About Cindy

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This interview is via my pal Nicci, who also writes for the Wild Rose Press. Thanks, Nicci. I needed something new here!

What is your favorite project that you have completed? Why?

That has to be the three books in three months project I did in 2015. I had a new book coming out (Love and Death in Blue Lake), a print version finally of my first novel, only an e-book for so long (Sister Issues), and Amazon Encore re-issued the first in my Blue Lake series (Blue Heaven). I called in Woodward Press to help me get organized and having a team put together a publicity strategy was the most fun ever of my writing life.

If you had to pick one book to read while you were stranded for a long time on a desert island, what would it be?

I’d pick something long and complicated that I haven’t yet read but have heard endless good things about like Infinite Jest.

What do you do when you get stuck with a story or article to get unstuck about the story or article and going all the way to the end?

I’m a pretty organic writer, I just put pen to paper and the story flows. If it doesn’t, I read over what I’ve got so far, and deliberately plan out what needs to happen next, paying attention to character arc and conflict. I brainstorm scene ideas to get me where I need to go and this always dislodges me from the funk of being stuck.

Do you ever write with pen and paper? If so, why? If not, why not? What do you like more about writing on the computer or about writing longhand?

I write morning pages in a spiral notebook every morning. It’s not necessarily about the work in progress, but just venting about everything going on with me, like a diary. I love my time with my tea and notebook curled up in a cozy chair.

Who is your favorite character in literature?

Elizabeth Bennett (Pride and Prejudice). I am totally looking forward to Curtis Sittenfeld’s update (Eligible) on my list to read this month!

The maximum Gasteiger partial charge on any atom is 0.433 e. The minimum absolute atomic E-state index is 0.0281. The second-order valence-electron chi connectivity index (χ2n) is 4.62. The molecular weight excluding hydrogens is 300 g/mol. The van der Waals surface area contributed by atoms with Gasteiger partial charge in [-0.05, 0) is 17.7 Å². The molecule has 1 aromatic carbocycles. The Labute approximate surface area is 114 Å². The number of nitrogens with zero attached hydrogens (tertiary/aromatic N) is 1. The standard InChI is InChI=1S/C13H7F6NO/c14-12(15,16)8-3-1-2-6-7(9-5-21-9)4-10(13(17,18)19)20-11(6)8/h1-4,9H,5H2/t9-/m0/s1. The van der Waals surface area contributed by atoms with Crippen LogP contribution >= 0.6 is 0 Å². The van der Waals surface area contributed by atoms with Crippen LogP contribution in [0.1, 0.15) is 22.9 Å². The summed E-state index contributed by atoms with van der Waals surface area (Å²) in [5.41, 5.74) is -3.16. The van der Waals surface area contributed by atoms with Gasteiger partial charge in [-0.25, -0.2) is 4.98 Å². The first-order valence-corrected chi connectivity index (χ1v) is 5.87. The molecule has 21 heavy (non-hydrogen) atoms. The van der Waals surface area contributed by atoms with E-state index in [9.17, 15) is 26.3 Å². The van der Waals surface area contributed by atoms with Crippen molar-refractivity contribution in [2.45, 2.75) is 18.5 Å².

Do you believe in “muses” or inspiration? If so, how do you cultivate the inspiration?

My inspiration has always come from other writers from Jane Austen to Jennifer Crusie.

What made you want to write?

I started with diaries as a young girl; it just sort of happened. I always loved to read though, which I think was a big influence. But really, back to the muses, I do think the goddess put her hand upon me (to paraphrase Barbara Samuel) when I was born and said “you will be a writer.” I’ve just always done it and can’t imagine ever stopping.

Do you prefer reading or writing fiction or nonfiction? Why?

I read a fair amount of non-fiction. I’m a fan of memoir and popular psychology of the self-help sort. But for sure prefer writing fiction. There’s a reason for this. I have had a troubled life–probably up to about age 30 things were not very smooth for me. There were some bright notes–my kids! Meeting my husband, Al! Until Al, life was not an easy go. I have often wanted to write about the things that have happened to me but I always come back to the people I love. I can’t hurt them by telling those stories. Most of my loved ones (except for my husband) have no idea of what I’ve gone through, and I don’t want them to know. I’ve written about some of my early trauma here on the blog, but mostly I’ve fictionalized my life. I like the challenge of starting with the seed of something real and developing it into something that is so far from my life but that still has that essential idea of a young person struggling against forces that would take her down.

What book, author (including blogger and journalist) has most influenced or inspired you?

So many. I’ve mentioned Jane Austen and Jennifer Cruise and Barbara Samuel, but also Geneen Roth and Sara Lewis, Alice Hoffman and Erica Jong. I adore Carol Shields and Margaret Atwood, Louise Erdrich and Anne Tyler. Marianne Williamson. Lorrie Moore.

What would be your favorite place to write if you could write anywhere in the world?

I like writing at home, so I’d have to have a home with an office that looked out to the Atlantic or the Pacific or the Gulf of Mexico in a spot on the map where snow doesn’t go. I may get there yet.

 

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